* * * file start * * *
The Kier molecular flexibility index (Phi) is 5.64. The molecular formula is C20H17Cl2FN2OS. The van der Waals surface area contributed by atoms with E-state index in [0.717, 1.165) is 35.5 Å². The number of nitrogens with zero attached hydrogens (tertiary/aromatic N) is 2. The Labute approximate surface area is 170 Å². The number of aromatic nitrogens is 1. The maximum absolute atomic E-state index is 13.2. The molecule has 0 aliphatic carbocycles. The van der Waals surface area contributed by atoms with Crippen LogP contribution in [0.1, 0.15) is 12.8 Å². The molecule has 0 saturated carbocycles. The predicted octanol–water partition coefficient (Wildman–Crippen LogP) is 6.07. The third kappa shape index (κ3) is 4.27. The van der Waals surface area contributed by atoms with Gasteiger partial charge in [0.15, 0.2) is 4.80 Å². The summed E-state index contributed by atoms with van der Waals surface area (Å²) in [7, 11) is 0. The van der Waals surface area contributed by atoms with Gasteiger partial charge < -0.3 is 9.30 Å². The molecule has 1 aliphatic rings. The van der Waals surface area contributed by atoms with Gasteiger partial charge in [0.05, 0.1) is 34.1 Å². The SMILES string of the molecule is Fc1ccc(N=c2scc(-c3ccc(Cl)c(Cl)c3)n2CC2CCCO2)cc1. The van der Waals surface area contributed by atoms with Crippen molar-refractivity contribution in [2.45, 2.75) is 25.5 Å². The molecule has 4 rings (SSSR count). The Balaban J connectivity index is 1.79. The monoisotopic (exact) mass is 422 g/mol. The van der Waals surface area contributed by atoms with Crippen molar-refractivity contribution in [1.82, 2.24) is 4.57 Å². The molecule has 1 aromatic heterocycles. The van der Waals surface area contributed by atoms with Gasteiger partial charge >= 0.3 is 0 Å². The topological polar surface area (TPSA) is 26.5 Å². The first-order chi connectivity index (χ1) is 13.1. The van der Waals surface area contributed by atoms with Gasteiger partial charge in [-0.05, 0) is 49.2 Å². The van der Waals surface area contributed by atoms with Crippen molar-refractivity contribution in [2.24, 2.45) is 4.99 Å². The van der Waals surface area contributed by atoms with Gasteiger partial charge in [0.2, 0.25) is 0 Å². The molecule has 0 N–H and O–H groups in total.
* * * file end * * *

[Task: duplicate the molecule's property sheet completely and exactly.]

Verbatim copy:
The Kier molecular flexibility index (Phi) is 5.64. The molecular formula is C20H17Cl2FN2OS. The van der Waals surface area contributed by atoms with E-state index in [0.717, 1.165) is 35.5 Å². The number of nitrogens with zero attached hydrogens (tertiary/aromatic N) is 2. The Labute approximate surface area is 170 Å². The number of aromatic nitrogens is 1. The maximum absolute atomic E-state index is 13.2. The molecule has 0 aliphatic carbocycles. The van der Waals surface area contributed by atoms with Crippen LogP contribution in [0.1, 0.15) is 12.8 Å². The molecule has 0 saturated carbocycles. The predicted octanol–water partition coefficient (Wildman–Crippen LogP) is 6.07. The third kappa shape index (κ3) is 4.27. The van der Waals surface area contributed by atoms with Gasteiger partial charge in [0.15, 0.2) is 4.80 Å². The summed E-state index contributed by atoms with van der Waals surface area (Å²) in [7, 11) is 0. The van der Waals surface area contributed by atoms with Gasteiger partial charge < -0.3 is 9.30 Å². The molecule has 1 aliphatic rings. The van der Waals surface area contributed by atoms with Gasteiger partial charge in [0.05, 0.1) is 34.1 Å². The SMILES string of the molecule is Fc1ccc(N=c2scc(-c3ccc(Cl)c(Cl)c3)n2CC2CCCO2)cc1. The van der Waals surface area contributed by atoms with Crippen molar-refractivity contribution in [2.45, 2.75) is 25.5 Å². The molecule has 4 rings (SSSR count). The Balaban J connectivity index is 1.79. The monoisotopic (exact) mass is 422 g/mol. The van der Waals surface area contributed by atoms with Crippen molar-refractivity contribution in [1.82, 2.24) is 4.57 Å². The molecule has 1 aromatic heterocycles. The van der Waals surface area contributed by atoms with Gasteiger partial charge >= 0.3 is 0 Å². The topological polar surface area (TPSA) is 26.5 Å². The first-order chi connectivity index (χ1) is 13.1. The van der Waals surface area contributed by atoms with Gasteiger partial charge in [-0.05, 0) is 49.2 Å². The van der Waals surface area contributed by atoms with Crippen molar-refractivity contribution in [2.24, 2.45) is 4.99 Å². The van der Waals surface area contributed by atoms with Gasteiger partial charge in [0.2, 0.25) is 0 Å². The molecule has 0 N–H and O–H groups in total.